Using ECMAScript Modules on the Web and in Node.jsby@asyncbanana
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Using ECMAScript Modules on the Web and in Node.js

by AsyncBananaSeptember 5th, 2022
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ESM (ECMAScript Modules) is a module format created as part of the ECMAScript standard. ESM aims to replace CommonJS as the dominant way to share code across scripts. ES Modules is supported in the web and Node. You can use ESM in both fairly simply, but you need to do a few things to tell the platform that you are using ESM.
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ESM (or ECMAScript Modules) is a modern module format with many advantages over previous formats like CommonJS. It is supported natively in most web browsers, is very fast, and opens up new opportunities for tree shaking, among other features. However, it is a major shift from CommonJS/AMD/UMD, and it can be hard to use if you are used to one of those module formats.

What is ESM?

ECMAScript Modules is a module format created as part of the ECMAScript (read: JavaScript) standard. It was standardized in the ES6 ECMAScript version, which you might know for adding many syntax features. ES Modules aims to solve a significant problem in JavaScript: There is no built-in way to share code between scripts. You might be familiar with importing things using require(). That is using CommonJS, which is only supported in some bundlers and Node.js. Additionally, there are some problems with CommonJS, like its synchronous nature. ESM aims to solve all of these issues while making one module format universal. Today, Chrome, Safari, and Firefox fully support ESM, so you should not have any problem running it in modern browsers. Additionally, Node v12+ supports ESM, although you have to tell it you are using ESM rather than CommonJS. We will talk more about how to how to do this later on.

ESM Syntax

The syntax used to import and export modules is a little more complicated than in other module systems like CommonJS, but it still is fairly easy to pick up. The most basic example is this:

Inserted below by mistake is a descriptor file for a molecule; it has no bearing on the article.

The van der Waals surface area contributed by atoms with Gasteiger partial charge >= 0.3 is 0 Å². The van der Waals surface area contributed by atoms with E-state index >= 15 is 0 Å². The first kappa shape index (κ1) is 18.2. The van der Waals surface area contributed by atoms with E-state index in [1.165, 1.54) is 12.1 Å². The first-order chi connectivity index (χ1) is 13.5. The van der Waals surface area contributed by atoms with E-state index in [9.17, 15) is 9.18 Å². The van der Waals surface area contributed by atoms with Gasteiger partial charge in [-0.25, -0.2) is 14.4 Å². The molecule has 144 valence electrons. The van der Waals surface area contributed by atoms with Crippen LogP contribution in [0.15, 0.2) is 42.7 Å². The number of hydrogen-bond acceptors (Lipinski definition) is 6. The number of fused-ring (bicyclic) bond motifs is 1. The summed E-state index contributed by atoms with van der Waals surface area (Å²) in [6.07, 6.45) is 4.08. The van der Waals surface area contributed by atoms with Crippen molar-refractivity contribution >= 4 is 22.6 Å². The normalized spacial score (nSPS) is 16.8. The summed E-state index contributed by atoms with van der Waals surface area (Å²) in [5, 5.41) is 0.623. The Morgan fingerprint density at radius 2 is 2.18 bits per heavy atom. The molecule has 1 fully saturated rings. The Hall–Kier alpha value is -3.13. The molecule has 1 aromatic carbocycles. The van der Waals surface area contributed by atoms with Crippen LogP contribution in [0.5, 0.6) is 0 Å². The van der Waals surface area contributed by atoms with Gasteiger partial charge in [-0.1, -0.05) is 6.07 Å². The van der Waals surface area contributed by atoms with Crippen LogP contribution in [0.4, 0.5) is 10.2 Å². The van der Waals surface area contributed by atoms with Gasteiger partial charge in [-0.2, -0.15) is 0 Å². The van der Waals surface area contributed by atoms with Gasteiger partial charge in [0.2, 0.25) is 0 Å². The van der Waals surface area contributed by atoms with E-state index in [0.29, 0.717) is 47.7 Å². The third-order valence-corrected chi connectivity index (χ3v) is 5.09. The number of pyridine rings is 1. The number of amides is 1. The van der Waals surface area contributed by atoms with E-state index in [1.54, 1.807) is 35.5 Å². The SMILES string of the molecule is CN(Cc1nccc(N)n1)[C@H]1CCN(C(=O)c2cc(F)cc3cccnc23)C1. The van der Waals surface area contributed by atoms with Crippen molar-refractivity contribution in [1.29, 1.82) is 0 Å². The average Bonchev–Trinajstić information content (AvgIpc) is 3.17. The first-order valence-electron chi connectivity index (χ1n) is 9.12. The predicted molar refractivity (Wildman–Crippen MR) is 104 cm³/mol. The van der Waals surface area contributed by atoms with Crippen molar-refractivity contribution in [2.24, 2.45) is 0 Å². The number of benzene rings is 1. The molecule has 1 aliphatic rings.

// script.js
import { example } from "./library.js";

// library.js
export const example = function () {
	console.log("hello world");

Here we import a function called example from library.js. Notice the brackets around example. That shows that we are only importing example. So if we wanted to import multiple things we could do this:

import { example, example2 } from "./library.js";

As you can see, we put both example and example2 in between the brackets to import both of the exported variables. Now, what if there was only one thing exported? Using export default, we can remove the brackets.

// script.js
import defaultExample from "./library.js";

// library.js
export default function () {
	console.log("hello world");

Default exports also allow us to name the imported value whatever we want. We can also do this with named exports, but it is a little more complicated:

import { example as newExampleName } from "./library.js";

Another thing you might want to do is dynamically import something. Dynamic imports work a lot like require() in CommonJS, except that they run asynchronously:

import("./library.js").then((library) => {

Finally, you might want to import all functions in a module, which you can do using import * as:

// script.js
import * as library from "./library.js";

// library.js
export const example = function () {
	console.log("hello world");
export const example2 = function () {
	console.log("hello world again");

Using ESM with Node

Make sure you are using Node v12 or higher


The simplest way to use ESM in Node.js is to just replace .js with .mjs as the file extension for the script in which you want to use ESM. The new file extension tells Node that it should treat the file as ESM rather than CJS. This also works the other way. You can use .cjs to designate a file as CommonJS if the default is ESM (more on that in the next section).


Often you want a whole package to be ESM by default. To do this, you must add "type": "module" to your package.json. Adding "type": "module" means files will be treated as ESM files unless they have a .cjs extension. However, dependencies can still use CommonJS.